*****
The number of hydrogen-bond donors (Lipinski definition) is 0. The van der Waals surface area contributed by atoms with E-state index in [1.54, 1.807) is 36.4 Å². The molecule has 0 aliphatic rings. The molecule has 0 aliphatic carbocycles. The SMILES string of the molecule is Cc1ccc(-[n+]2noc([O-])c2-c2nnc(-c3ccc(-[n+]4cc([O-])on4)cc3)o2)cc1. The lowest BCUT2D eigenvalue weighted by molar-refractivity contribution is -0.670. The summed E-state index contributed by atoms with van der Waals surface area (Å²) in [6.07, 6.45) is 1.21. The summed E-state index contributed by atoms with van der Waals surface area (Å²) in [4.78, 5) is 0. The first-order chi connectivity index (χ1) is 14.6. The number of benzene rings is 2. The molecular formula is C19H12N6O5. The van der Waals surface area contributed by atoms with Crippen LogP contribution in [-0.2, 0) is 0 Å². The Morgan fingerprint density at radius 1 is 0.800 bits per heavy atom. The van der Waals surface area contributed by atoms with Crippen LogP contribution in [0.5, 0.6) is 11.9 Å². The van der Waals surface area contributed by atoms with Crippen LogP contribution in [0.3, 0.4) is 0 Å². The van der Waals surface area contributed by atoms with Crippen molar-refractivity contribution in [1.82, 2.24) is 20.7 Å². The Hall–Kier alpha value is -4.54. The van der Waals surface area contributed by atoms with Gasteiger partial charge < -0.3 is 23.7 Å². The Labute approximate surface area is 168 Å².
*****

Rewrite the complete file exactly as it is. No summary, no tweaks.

The number of hydrogen-bond donors (Lipinski definition) is 0. The van der Waals surface area contributed by atoms with E-state index in [1.54, 1.807) is 36.4 Å². The molecule has 0 aliphatic rings. The molecule has 0 aliphatic carbocycles. The SMILES string of the molecule is Cc1ccc(-[n+]2noc([O-])c2-c2nnc(-c3ccc(-[n+]4cc([O-])on4)cc3)o2)cc1. The lowest BCUT2D eigenvalue weighted by molar-refractivity contribution is -0.670. The summed E-state index contributed by atoms with van der Waals surface area (Å²) in [6.07, 6.45) is 1.21. The summed E-state index contributed by atoms with van der Waals surface area (Å²) in [4.78, 5) is 0. The first-order chi connectivity index (χ1) is 14.6. The number of benzene rings is 2. The molecular formula is C19H12N6O5. The van der Waals surface area contributed by atoms with Crippen LogP contribution in [-0.2, 0) is 0 Å². The Morgan fingerprint density at radius 1 is 0.800 bits per heavy atom. The van der Waals surface area contributed by atoms with Crippen LogP contribution in [0.5, 0.6) is 11.9 Å². The van der Waals surface area contributed by atoms with Crippen LogP contribution in [0.3, 0.4) is 0 Å². The van der Waals surface area contributed by atoms with Crippen molar-refractivity contribution in [1.82, 2.24) is 20.7 Å². The Hall–Kier alpha value is -4.54. The van der Waals surface area contributed by atoms with Gasteiger partial charge < -0.3 is 23.7 Å². The Labute approximate surface area is 168 Å².